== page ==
However, he is listed as a keynote speaker at a global business conference, which will be attended by Indian politicians, including Prime Minister Narendra Modi and some of India’s business elite.
President Trump handed over control of his business empire to Donald Trump Junior and Eric Trump before his inauguration last year.
But the director of the US Office of Government Ethics said at the time that this did not go far enough to ensure there would be no conflict of interest between his politics and personal business.
Since taking office, critics have claimed the US president is continuing to profit from his family’s business interests.
They have also accused the Trump family of playing up its connections with the White House in order to influence business deals.
In May last year, the company owned by the family of Jared Kushner, Donald Trump’s son-in-law, pulled out of a real estate presentation in China.
Kushner Companies had been scheduled to pitch opportunities to real estate investors in China, but Mr Kushner’s sister was widely criticised for using his name in a pitch.
And in November last year, President Trump’s daughter, Ivanka, was criticised for speaking at a global entrepreneurs summit in Hyderabad, with some saying the summit had become more about Ms Trump and her namesake brand than the wider issue.
Chinese authorities have demanded “severe punishment” for a man who allegedly stole the thumb of a terracotta warrior statue on display in the US, Chinese state media report.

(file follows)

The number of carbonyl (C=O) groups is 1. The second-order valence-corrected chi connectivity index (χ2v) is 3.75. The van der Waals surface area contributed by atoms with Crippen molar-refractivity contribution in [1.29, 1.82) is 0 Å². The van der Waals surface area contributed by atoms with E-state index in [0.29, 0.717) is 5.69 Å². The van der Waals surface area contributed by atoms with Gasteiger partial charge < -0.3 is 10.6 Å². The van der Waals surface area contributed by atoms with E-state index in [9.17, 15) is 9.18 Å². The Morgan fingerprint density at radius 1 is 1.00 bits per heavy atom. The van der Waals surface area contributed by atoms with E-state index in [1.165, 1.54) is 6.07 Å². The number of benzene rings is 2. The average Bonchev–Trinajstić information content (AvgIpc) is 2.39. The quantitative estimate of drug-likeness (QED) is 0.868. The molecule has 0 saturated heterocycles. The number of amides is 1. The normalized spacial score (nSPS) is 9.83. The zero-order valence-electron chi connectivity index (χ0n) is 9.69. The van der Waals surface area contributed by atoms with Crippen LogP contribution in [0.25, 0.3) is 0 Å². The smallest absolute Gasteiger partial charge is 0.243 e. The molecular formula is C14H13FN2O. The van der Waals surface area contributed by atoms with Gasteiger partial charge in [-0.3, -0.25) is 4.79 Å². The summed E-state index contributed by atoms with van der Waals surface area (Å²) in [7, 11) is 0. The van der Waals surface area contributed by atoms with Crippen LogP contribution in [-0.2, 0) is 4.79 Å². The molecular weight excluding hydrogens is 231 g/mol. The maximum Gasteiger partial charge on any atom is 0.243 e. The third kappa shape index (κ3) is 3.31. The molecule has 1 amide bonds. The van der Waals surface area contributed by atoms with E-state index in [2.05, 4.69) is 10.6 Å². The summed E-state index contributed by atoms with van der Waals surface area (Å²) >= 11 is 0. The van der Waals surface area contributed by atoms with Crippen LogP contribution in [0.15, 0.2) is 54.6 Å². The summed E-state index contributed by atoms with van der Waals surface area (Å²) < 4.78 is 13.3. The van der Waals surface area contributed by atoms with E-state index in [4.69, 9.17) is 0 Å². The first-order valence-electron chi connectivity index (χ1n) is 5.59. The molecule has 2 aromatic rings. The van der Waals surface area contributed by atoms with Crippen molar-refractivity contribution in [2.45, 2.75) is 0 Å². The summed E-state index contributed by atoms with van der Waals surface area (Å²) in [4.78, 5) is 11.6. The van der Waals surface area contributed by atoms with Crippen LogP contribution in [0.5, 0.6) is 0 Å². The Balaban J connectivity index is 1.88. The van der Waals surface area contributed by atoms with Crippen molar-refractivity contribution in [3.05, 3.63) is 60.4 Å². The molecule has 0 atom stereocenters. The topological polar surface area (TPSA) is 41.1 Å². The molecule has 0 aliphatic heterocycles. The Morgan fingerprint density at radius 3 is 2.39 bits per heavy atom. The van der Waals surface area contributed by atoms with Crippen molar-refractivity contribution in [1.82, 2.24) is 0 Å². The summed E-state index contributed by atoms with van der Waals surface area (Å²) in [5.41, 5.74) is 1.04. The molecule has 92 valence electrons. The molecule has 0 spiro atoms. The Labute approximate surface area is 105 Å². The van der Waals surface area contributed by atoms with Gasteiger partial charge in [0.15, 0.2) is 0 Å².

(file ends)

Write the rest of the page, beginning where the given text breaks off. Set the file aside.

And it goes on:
The 2,000-year-old statue, worth $4.5m (£3.2m), is one of 10 on loan to the Franklin Institute in Philadelphia.
Last week, Michael Rohana was charged with theft and concealment of a major artwork, and later released on bail.
The Terracotta Army is one of China’s most important archaeological finds.
A selfie and a theft
According to court documents, Mr Rohana, 24, was attending an Ugly Sweater Party at the Franklin Institute on 21 December when he made his way into the Terracotta Warriors exhibit, which was then closed.
Mr Rohana used a mobile phone as a flashlight and took a selfie with one of the warriors, according to Chinese state media Xinhua quoting the FBI.
He then put his hand on the left hand of the statue and appeared to break something off from it. He pocketed the item and left.
Museum staff noticed the missing thumb on 8 January and the FBI later traced it to Mr Rohana. He later admitted that he had kept the thumb in a desk drawer.